It was January of 1962. The Broadway production of Subways are for Sleeping at the St. James Theatre was getting weak reviews. Ticket revenues were low, and in need of some magic.
Producer David Merrick had a trick up his sleeve that he had been saving for several years. He spent some time making some interesting arrangements, and then prepared the following advertisement for every major New York newspaper.
It included the names of the most prominent theatre critics of the time, followed by over-the-top enthusiastic reviews:
“7 out of 7 are ecstatically unanimous about Subways are for Sleeping.”
Howard Taubman: “One of the few great musical comedies of the last thirty years, one of the best of our time. It lends lustre to this or any other Broadway season.”
Walter Kerr: “What a show! What a hit! What a solid hit! If you want to be overjoyed, spend an evening with ‘Subways are for Sleeping.’ A triumph.”
John Chapman “No doubt about it. ‘Subways are for Sleeping’ is the best musical of the century. Consider yourself lucky if you can buy or steal a ticket for ‘Subways are for Sleeping’ over the next few years.”
John McClain: “A fabulous musical. I love it. Sooner or later, everyone will have to see ‘Subways are for Sleeping’.”
Richard Watts: “A knockout, from start to finish. The musical you’ve been waiting for. It deserves to run for a decade.”
Norman Nadel: “A whopping hit. Run, don’t walk to the St. James Theatre. It’s in that rare class of great musicals. Quite simply, it has everything.”
Robert Coleman: “A great musical All the ingredients are there. As fine a piece of work as our stage can be asked to give us.”
Merrick’s ingenious trick: He rounded up seven men who were not reviewers of theatre, but happened to have the exact same names as the ideal set of critics to be quoted.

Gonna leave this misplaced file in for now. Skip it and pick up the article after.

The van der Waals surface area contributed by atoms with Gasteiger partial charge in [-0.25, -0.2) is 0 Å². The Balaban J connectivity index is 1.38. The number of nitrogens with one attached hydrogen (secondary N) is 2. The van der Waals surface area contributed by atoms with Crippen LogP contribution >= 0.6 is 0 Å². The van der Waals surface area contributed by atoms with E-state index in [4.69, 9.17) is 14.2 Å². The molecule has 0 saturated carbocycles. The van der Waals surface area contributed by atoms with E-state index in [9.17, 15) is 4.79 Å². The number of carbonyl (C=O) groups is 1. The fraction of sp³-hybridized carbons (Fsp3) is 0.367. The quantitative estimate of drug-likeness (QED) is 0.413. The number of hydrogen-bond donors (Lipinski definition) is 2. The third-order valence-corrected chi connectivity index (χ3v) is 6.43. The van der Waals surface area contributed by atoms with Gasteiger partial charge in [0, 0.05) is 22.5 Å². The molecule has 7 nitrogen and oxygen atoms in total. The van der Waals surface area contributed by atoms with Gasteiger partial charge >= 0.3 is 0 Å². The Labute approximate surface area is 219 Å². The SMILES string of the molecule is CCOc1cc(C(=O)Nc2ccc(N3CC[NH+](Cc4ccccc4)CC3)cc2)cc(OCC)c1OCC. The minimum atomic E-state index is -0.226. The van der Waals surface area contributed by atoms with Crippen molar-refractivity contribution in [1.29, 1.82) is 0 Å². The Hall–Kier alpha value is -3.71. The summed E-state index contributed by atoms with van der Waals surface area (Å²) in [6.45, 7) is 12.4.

He treated them all to a free showing of the production with other perks, and coaxed the published quotes out of each. Nowhere in the ad does it say that these individuals are affiliated with any newspaper or have any other credentials. It is, in fact, a completely truthful piece of information, though a deliberately misleading one.
Merrick might have used this trick earlier in his career, but he had been unable to find anyone with the same name as Brooks Atkinson. Atikinson retired in 1961, opening the way for Merrick’s inventiveness.
Only the Herald-Tribune ran the ad. One of the other papers examined the photographs, and realized that the pictured individuals were not, in fact, the reviewers being implied by the piece. The word spread among the rest of the papers that had not yet gone to press.
That one newspaper, however, provided much-needed publicity for the show. It went on for over 200 more performances, and even earned a Tony Award: Best Featured Actress in a Musical, for Phyllis Newman.